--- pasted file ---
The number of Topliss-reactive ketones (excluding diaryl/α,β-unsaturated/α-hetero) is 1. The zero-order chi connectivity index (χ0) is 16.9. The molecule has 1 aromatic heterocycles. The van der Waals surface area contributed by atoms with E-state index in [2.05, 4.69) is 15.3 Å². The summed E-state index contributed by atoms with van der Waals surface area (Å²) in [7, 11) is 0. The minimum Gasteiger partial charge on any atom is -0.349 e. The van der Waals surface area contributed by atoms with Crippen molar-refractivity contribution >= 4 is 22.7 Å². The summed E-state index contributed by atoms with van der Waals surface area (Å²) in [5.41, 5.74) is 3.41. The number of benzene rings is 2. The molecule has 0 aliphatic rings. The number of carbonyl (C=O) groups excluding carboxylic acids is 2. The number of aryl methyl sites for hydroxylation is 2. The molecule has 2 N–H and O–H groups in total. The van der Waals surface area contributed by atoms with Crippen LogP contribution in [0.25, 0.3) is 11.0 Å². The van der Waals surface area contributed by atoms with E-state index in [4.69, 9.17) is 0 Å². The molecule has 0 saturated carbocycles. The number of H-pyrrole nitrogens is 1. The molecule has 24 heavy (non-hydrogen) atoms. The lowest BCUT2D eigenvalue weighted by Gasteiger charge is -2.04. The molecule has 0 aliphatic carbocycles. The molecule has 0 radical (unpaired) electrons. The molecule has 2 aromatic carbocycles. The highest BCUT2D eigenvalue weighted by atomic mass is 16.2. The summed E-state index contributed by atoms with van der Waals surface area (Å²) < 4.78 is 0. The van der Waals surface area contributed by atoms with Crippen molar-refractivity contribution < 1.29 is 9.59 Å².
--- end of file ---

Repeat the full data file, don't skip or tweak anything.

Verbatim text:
The number of Topliss-reactive ketones (excluding diaryl/α,β-unsaturated/α-hetero) is 1. The zero-order chi connectivity index (χ0) is 16.9. The molecule has 1 aromatic heterocycles. The van der Waals surface area contributed by atoms with E-state index in [2.05, 4.69) is 15.3 Å². The summed E-state index contributed by atoms with van der Waals surface area (Å²) in [7, 11) is 0. The minimum Gasteiger partial charge on any atom is -0.349 e. The van der Waals surface area contributed by atoms with Crippen molar-refractivity contribution >= 4 is 22.7 Å². The summed E-state index contributed by atoms with van der Waals surface area (Å²) in [5.41, 5.74) is 3.41. The number of benzene rings is 2. The molecule has 0 aliphatic rings. The number of carbonyl (C=O) groups excluding carboxylic acids is 2. The number of aryl methyl sites for hydroxylation is 2. The molecule has 2 N–H and O–H groups in total. The van der Waals surface area contributed by atoms with Crippen LogP contribution in [0.25, 0.3) is 11.0 Å². The van der Waals surface area contributed by atoms with E-state index in [4.69, 9.17) is 0 Å². The molecule has 0 saturated carbocycles. The number of H-pyrrole nitrogens is 1. The molecule has 24 heavy (non-hydrogen) atoms. The lowest BCUT2D eigenvalue weighted by Gasteiger charge is -2.04. The molecule has 0 aliphatic carbocycles. The molecule has 0 radical (unpaired) electrons. The molecule has 2 aromatic carbocycles. The highest BCUT2D eigenvalue weighted by atomic mass is 16.2. The summed E-state index contributed by atoms with van der Waals surface area (Å²) < 4.78 is 0. The van der Waals surface area contributed by atoms with Crippen molar-refractivity contribution < 1.29 is 9.59 Å².